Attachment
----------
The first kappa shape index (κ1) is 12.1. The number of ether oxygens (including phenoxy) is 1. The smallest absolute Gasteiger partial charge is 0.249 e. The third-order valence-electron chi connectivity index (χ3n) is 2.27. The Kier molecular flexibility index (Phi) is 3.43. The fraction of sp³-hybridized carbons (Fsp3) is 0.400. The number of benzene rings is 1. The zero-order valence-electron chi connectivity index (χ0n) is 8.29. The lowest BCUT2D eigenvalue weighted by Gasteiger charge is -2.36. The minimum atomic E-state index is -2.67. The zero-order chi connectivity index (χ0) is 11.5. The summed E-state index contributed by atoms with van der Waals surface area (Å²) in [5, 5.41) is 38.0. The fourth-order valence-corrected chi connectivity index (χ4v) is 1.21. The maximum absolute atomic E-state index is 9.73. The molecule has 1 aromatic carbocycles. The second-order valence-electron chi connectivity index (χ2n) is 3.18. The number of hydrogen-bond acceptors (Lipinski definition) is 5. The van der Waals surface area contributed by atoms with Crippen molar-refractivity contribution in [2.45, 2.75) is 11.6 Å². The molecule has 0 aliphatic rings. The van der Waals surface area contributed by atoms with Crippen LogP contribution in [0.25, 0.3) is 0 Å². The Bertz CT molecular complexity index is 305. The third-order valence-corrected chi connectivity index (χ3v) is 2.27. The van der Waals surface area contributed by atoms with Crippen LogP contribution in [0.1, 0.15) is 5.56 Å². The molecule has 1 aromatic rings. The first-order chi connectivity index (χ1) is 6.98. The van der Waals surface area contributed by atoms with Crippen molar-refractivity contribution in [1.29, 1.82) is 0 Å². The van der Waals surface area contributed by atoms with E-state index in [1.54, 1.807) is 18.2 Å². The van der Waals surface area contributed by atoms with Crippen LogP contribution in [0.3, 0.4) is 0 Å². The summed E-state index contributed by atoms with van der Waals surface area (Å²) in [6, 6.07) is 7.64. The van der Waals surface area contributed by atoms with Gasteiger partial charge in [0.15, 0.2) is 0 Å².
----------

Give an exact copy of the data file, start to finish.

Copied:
The first kappa shape index (κ1) is 12.1. The number of ether oxygens (including phenoxy) is 1. The smallest absolute Gasteiger partial charge is 0.249 e. The third-order valence-electron chi connectivity index (χ3n) is 2.27. The Kier molecular flexibility index (Phi) is 3.43. The fraction of sp³-hybridized carbons (Fsp3) is 0.400. The number of benzene rings is 1. The zero-order valence-electron chi connectivity index (χ0n) is 8.29. The lowest BCUT2D eigenvalue weighted by Gasteiger charge is -2.36. The minimum atomic E-state index is -2.67. The zero-order chi connectivity index (χ0) is 11.5. The summed E-state index contributed by atoms with van der Waals surface area (Å²) in [5, 5.41) is 38.0. The fourth-order valence-corrected chi connectivity index (χ4v) is 1.21. The maximum absolute atomic E-state index is 9.73. The molecule has 1 aromatic carbocycles. The second-order valence-electron chi connectivity index (χ2n) is 3.18. The number of hydrogen-bond acceptors (Lipinski definition) is 5. The van der Waals surface area contributed by atoms with Crippen molar-refractivity contribution in [2.45, 2.75) is 11.6 Å². The molecule has 0 aliphatic rings. The van der Waals surface area contributed by atoms with Crippen LogP contribution in [0.25, 0.3) is 0 Å². The Bertz CT molecular complexity index is 305. The third-order valence-corrected chi connectivity index (χ3v) is 2.27. The van der Waals surface area contributed by atoms with Crippen LogP contribution in [0.1, 0.15) is 5.56 Å². The molecule has 1 aromatic rings. The first-order chi connectivity index (χ1) is 6.98. The van der Waals surface area contributed by atoms with Crippen molar-refractivity contribution in [1.29, 1.82) is 0 Å². The van der Waals surface area contributed by atoms with E-state index in [1.54, 1.807) is 18.2 Å². The van der Waals surface area contributed by atoms with Crippen LogP contribution in [0.3, 0.4) is 0 Å². The summed E-state index contributed by atoms with van der Waals surface area (Å²) in [6, 6.07) is 7.64. The van der Waals surface area contributed by atoms with Gasteiger partial charge in [0.15, 0.2) is 0 Å².